Interpersonal relationships — the good, the bad and the snarky — always are the primary allure of Cody’s scripts, and that’s absolutely true here. Craig is a bit of an arrogant horse’s ass; Elyse is condescending and mildly judgmental. (Tan shades her performance particularly well.) At the same time, their hearts are in the right place; they’re simply so far removed from middle-class challenges, that they have no clue.

But Craig, wanting to be helpful, gifts his sister with the offer of a night nanny: a caregiver who arrives at roughly 10 p.m. each evening, and watches over the baby until early morning, so that the mother can (more or less) get a good night’s sleep.

Margo resists, appalled by the very notion of a total stranger caring for their newborn.

But then baby Mia arrives. The subsequent montage — the initial three weeks with this new member of the household — is brilliantly orchestrated by Reitman, Cody and editor Stefan Grube. It’s an accelerating nightmare of sleep-deprived newborn care, regular child care, breast pumps, diaper genies and late-late night TV. Of exhaustedly maneuvering through scattered toys, ignoring unwashed dishes, and burrowing into laundry baskets to find clothes that are only mildly ripe.

Theron, throughout, perfectly captures the exhaustion, desperation and blasé resignation of a woman at the end of her tether; rarely has an A-list actress allowed herself to look so unappealingly bedraggled. (Recall her similarly transformative performance in 2003’s Monster, which brought her an Oscar.) Meltdown is inevitable, and — in the aftermath — a reluctant call to the phone number Craig gave her.

At which point, after a lengthy first act that superbly introduces and sets up so many essential character dynamics, this film becomes something entirely different.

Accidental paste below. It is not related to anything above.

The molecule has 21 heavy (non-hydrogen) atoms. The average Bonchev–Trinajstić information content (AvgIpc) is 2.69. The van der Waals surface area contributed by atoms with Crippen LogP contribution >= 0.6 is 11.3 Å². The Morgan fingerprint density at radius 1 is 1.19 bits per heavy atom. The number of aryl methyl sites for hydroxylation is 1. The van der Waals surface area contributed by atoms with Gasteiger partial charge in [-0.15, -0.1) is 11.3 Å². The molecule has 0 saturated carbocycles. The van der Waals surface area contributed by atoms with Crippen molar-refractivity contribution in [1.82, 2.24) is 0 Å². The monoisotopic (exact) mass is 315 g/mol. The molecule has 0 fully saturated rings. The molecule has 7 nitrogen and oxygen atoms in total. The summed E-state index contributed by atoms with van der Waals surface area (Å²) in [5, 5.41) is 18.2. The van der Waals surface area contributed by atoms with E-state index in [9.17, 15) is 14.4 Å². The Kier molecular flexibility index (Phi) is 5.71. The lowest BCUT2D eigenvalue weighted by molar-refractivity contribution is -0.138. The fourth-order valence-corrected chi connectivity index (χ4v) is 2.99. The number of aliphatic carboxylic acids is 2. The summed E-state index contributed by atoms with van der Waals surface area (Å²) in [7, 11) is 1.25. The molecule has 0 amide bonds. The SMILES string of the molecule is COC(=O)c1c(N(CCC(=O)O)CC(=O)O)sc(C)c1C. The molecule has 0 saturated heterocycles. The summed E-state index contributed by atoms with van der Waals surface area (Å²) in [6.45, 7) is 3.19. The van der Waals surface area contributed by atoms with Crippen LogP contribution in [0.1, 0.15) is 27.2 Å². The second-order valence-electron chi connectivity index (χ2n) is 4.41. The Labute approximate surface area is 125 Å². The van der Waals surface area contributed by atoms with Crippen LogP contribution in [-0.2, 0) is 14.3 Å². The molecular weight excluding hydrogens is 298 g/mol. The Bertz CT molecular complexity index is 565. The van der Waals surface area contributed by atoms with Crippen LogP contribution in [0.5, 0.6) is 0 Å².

The free-spirited Tully (Mackenzie Davis) isn’t merely a breath of fresh air; she’s an effervescent force of nature. She’s also ... well ... mysterious, in a manner that neither Margo nor we can quite articulate. (“She’s weird,” Margo admits to Drew, after the initial meeting. He’s okay with that.)

Cody’s narrative subsequently moves in marvelously unexpected directions, teasing and repeatedly tricking us at numerous turns. It’s impossible to anticipate where this is going, although it’s fun to try; suffice to say that Cody has everything well in hand, while moving through second and third acts that are beguiling, revelatory, insightful and even unexpectedly erotic by turns.

Cody has made no secret of her personal fondness for playful sexuality, and she gets considerable mileage — and humor — from this story’s sly application of same.

Tully is a career-enhancing role for Davis, until now best known for television’s Halt and Catch Fire. Big-screen work has been limited to tiny supporting parts, but I suspect that’ll change; this is an attention-getting performance akin to Emma Stone’s breakout work in 2010’s Easy A. Davis effortless slides into the skin of this bohemian young woman: part intellectual, part nurturer, part counter-culture Berkeley throwback. To say she’s enchanting is mere understatement; Davis positively sparkles.

What happens next is transformative ... but not in the way you likely expect. Saying anything else would spoil the fun.

Tully is laden with moments of profound truths and painfully raw intimacy: no surprise, since Cody developed the script shortly after giving birth to her own third child. The result — this film — gives a voice to the postpartum struggles of all women who resent the unspoken implication that they should be blissed-out at every moment, lest they be perceived as cold or ungrateful.

Cody, Reitman, Theron and all involved do so with grace, intelligence, charm and heartfelt sensitivity. All the way up to the absolutely perfect final scene.